Photo credits: Mark Allan/Barbican
(3 / 5)
A rare visit from the Munich Opera orchestra would be a treat for London based audiences. I missed them the night prior, a selection of Victoria Poleva, Berg and Richard Strauss seemed promising.
In a very Germanic second evening, Wagner’s Prelude to Tristan and Isolde is total romance. Many speculate it’s sex set to music, the passion of the Celtic story cannot be deined. Conductor Vladimir Jurowski swooned his way through, the buttery fluidity highly sensual. This is easy Wagner to access, the famously coined bleeding chunks. As an opener it was very fine.
For Schumann’s Piano Concerto, we saw Yefin Bronfman as soloists. I do find this piece apprachable and easy fair, Yefin had restraint in many ways. Wagner absolutely quoted at least one melody here for his Flying Dutchman. As a concerto the piano gets many flights and retrospection, Schumann’s lovely sence of dynamics are ever present. There is also the feeling of the promise what the piano concerto will become, there’s not really violence here nor harshness. Yefin faired well, but I wasnt wowed. An encore of Chopin pleased most.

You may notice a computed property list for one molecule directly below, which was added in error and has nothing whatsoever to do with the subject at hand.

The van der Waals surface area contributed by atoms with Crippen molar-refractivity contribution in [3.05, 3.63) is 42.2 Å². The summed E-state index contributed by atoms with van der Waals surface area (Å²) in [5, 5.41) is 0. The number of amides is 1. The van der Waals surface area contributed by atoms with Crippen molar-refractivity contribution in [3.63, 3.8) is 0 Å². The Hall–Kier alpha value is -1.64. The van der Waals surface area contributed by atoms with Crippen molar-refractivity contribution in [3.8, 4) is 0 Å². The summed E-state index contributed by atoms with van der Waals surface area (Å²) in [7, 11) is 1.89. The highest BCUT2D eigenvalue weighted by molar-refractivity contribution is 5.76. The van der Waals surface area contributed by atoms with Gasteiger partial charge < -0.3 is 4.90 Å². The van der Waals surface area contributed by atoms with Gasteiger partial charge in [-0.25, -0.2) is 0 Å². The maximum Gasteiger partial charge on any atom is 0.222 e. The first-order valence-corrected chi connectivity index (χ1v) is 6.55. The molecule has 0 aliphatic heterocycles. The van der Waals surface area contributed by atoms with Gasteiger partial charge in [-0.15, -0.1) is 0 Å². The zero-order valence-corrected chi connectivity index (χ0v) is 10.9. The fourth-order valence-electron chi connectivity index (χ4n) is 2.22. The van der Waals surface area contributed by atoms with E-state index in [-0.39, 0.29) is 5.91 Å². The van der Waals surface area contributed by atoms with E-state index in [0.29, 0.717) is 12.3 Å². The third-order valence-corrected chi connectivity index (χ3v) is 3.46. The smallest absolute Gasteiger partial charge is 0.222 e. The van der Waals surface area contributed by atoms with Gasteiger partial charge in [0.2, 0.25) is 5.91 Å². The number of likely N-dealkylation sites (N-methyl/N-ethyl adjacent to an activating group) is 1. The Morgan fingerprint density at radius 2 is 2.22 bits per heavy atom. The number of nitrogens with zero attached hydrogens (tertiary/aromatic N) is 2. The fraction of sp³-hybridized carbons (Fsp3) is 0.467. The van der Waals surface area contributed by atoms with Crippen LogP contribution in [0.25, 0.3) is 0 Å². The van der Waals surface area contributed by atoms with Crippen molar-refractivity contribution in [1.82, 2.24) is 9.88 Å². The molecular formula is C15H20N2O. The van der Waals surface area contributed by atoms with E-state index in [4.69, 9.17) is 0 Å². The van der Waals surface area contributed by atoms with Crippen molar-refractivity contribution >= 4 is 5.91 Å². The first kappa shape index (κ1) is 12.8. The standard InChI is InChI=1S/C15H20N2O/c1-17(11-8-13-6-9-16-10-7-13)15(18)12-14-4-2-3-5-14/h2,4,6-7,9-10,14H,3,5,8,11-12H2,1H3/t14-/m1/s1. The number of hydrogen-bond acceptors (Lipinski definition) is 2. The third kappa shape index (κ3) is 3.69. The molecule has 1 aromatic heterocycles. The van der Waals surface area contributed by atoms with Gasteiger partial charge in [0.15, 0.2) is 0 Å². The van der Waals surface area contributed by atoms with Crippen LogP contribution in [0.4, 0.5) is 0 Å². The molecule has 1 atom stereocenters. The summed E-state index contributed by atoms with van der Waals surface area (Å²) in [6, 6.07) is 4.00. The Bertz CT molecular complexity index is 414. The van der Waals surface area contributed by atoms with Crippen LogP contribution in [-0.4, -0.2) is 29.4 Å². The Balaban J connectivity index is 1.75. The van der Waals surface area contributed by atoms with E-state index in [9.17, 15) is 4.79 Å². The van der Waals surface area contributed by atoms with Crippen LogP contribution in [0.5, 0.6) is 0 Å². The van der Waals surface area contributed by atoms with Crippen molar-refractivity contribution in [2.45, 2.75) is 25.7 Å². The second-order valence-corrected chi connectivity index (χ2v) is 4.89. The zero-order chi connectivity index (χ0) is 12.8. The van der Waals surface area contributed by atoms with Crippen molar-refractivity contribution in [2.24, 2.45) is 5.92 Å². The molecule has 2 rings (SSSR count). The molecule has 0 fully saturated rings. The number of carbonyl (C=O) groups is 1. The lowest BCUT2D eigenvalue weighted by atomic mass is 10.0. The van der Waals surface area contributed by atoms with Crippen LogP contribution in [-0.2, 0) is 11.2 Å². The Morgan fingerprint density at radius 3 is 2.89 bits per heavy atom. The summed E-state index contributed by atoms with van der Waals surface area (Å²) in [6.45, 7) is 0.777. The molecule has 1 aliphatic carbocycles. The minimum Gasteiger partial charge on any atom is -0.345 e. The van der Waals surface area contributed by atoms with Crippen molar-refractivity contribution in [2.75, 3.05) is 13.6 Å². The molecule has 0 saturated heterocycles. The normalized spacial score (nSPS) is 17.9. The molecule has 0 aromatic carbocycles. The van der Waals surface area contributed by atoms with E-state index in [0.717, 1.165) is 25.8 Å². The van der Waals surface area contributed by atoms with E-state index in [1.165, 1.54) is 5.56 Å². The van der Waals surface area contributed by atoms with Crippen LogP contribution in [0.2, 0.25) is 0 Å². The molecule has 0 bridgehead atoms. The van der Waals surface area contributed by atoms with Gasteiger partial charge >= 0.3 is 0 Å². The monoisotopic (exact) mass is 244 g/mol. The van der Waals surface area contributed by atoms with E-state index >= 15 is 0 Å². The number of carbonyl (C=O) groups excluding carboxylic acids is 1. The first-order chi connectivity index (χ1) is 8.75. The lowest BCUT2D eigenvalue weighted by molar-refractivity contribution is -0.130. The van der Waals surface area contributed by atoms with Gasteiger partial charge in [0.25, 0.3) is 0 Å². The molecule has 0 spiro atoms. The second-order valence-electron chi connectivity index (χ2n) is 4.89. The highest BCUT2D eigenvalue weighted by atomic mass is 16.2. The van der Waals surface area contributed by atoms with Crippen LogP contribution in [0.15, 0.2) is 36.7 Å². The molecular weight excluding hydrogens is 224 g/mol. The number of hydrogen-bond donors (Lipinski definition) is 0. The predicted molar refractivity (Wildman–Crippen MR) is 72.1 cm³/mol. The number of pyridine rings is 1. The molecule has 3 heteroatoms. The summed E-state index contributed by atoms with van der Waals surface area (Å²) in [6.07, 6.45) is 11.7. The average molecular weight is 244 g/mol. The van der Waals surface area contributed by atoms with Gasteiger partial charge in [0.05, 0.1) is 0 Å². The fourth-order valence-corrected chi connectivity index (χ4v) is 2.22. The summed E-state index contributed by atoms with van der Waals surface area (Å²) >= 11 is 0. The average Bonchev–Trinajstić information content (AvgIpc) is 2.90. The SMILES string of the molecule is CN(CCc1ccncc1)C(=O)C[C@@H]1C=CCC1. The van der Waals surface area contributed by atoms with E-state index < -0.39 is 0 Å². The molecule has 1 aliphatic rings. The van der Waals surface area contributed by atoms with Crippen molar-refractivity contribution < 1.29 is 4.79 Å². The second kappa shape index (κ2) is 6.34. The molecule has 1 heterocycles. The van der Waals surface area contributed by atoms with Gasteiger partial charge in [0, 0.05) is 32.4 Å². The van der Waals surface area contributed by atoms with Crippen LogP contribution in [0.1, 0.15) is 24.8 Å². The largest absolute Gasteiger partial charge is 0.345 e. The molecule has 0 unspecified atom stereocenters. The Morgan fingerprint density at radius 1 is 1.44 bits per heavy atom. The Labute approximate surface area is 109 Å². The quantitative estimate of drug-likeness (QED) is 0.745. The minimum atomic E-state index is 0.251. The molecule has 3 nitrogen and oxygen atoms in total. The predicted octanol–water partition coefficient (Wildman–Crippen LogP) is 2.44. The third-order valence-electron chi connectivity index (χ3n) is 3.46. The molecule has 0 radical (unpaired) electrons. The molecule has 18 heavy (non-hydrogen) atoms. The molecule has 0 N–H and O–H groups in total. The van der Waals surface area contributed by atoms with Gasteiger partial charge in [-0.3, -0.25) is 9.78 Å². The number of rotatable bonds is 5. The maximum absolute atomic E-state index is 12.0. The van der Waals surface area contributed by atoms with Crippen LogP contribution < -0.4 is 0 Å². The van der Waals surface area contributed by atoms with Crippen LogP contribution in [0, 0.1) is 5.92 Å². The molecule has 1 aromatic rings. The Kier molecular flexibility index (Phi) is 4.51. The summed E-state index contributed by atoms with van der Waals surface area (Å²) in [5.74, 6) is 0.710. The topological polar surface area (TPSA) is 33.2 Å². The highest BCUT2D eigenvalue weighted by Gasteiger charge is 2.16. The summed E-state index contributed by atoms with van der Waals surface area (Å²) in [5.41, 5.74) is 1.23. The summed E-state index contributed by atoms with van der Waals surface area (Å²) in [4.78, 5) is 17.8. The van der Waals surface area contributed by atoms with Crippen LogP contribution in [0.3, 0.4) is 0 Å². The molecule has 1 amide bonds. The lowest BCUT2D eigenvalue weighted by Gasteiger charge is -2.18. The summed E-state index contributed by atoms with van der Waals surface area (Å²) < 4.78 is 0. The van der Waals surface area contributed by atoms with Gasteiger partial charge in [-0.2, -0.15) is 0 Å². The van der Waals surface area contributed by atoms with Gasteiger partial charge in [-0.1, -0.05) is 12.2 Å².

I’m hearing Mahler’s 4th a few times this years, the LSO in Bath last. Here, in what is not my favourite of his lies a symphony filled with sleigh bells, sweet melodies, moments of pain and a soprano singing as a child in heaven. A bizarre brew, which does not always hold up for its hour demands. Yet when right, it sparked and transformed, Jurowski proving his fine maestro sway over the mass of players. The boyserious, Austrian air I think about in Mahler is in this, though is done better in past symphonic work. Louise Alder for the saccharin finale also added to proceedings. Her voice matched the tone well, the delight of the child in heaven playing and seeing the saints going about their jobs told through the vivid verse.
A final gift of Bach’s Air on a G String wrapped up well.